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Citrus Heights Councilman Bret Daniels on Thursday called on his fellow council members to join him in pursuing his proposal to put “FEMA-type” trailers for homeless families on several vacant lots on Sayonara Drive.
Daniels brought the idea up during the past two City Council meetings, but has so far failed to get the item placed on a future agenda. Under council rules, an item can only be put on the agenda if it receives the support of at least two council members. Daniels was unsuccessful in getting a “second” motion from any of his four colleagues on the council on Thursday night after presenting his proposal during a portion of the meeting set aside for bringing up future agenda items.
The councilman isn’t dropping his idea though, and is hopeful the council will discuss the matter more during an upcoming strategic planning retreat in October.
In an interview with The Sentinel on Friday, Daniels said Sayonara Drive is an ideal location for setting up 25-30 FEMA trailers, which are typically used to house people temporarily after a disaster.
“It’s a unique opportunity there, and a unique opportunity that the city owns the lots,” said Daniels. “There’s infrastructure there, and it would take very little work to get them up and running.”
The area on Sayonara Drive was once home to numerous apartments that the city purchased and demolished a decade ago in the hopes of cleaning up a street known for crime.
Daniels said the trailers would be restricted to only house homeless families, not individuals. It would also be transitional housing and would be limited to a specific time-frame, like six months.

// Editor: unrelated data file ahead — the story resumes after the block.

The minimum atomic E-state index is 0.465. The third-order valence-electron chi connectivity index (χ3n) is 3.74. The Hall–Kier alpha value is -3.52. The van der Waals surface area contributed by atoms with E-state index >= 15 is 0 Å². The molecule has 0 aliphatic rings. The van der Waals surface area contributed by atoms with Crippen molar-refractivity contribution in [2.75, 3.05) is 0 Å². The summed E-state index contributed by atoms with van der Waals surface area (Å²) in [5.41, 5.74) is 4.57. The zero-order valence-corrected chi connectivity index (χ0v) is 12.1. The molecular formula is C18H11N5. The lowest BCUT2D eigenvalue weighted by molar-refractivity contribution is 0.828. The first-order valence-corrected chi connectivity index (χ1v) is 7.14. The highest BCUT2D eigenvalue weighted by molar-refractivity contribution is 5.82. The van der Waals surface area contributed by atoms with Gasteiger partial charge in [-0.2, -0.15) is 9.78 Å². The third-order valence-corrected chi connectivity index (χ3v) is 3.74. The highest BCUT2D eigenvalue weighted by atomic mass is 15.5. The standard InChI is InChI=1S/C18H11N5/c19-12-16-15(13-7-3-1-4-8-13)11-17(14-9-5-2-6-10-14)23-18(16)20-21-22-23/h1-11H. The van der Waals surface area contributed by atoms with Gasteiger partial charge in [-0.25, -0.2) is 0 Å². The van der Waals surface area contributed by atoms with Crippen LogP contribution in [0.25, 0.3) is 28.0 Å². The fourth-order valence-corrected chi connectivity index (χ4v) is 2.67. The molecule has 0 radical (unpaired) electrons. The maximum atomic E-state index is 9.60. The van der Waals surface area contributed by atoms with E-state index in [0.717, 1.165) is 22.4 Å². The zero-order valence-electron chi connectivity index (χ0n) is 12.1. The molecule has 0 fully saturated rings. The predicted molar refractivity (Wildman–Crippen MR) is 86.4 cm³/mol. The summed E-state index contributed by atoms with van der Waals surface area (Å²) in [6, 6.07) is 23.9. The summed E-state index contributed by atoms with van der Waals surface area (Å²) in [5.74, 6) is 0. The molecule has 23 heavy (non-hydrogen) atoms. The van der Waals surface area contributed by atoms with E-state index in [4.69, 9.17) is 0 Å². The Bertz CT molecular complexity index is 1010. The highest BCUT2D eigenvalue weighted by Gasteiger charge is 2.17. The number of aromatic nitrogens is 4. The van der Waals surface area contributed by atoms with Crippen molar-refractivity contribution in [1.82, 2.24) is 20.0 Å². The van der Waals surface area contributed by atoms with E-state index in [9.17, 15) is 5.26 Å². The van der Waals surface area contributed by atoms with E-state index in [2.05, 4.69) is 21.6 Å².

“There are families, I believe, out there that are good people and they’re trying to be able to get a first month’s rent, last month’s rent, deposit together,” said Daniels. “They may be working, but they can’t put that much together, and so having an option of some sort of temporary housing… is a way for us to have a positive impact on things.”
The councilman said he’s reached out to Assemblyman Ken Cooley’s office to look into whether state funding could be secured, but said additional research on funding would be the responsibility of city staff.
“I don’t know what it would cost, because that would be what would need to be done for a second council member to have staff start working on those kinds of things, and that’s what they’ve refused to do,” said Daniels.
Although council members did not comment on Daniels’ proposal on Thursday night, Councilman Steve Miller said in an email statement to The Sentinel on Saturday that cost was his primary concern.
“My primary concern about placing ‘free’ FEMA trailers would be the cost for delivery, site preparation, anchoring, electricity, sewer, water, accessible ramps, furnishings and appliances,” wrote Miller. “Then there is the additional monthly costs for supportive services, repairs, maintenance and utilities.”
He also expressed concern with what he called the “unintended consequences of homeless families coming to Citrus Heights from surrounding areas in the hope of qualifying for free housing.”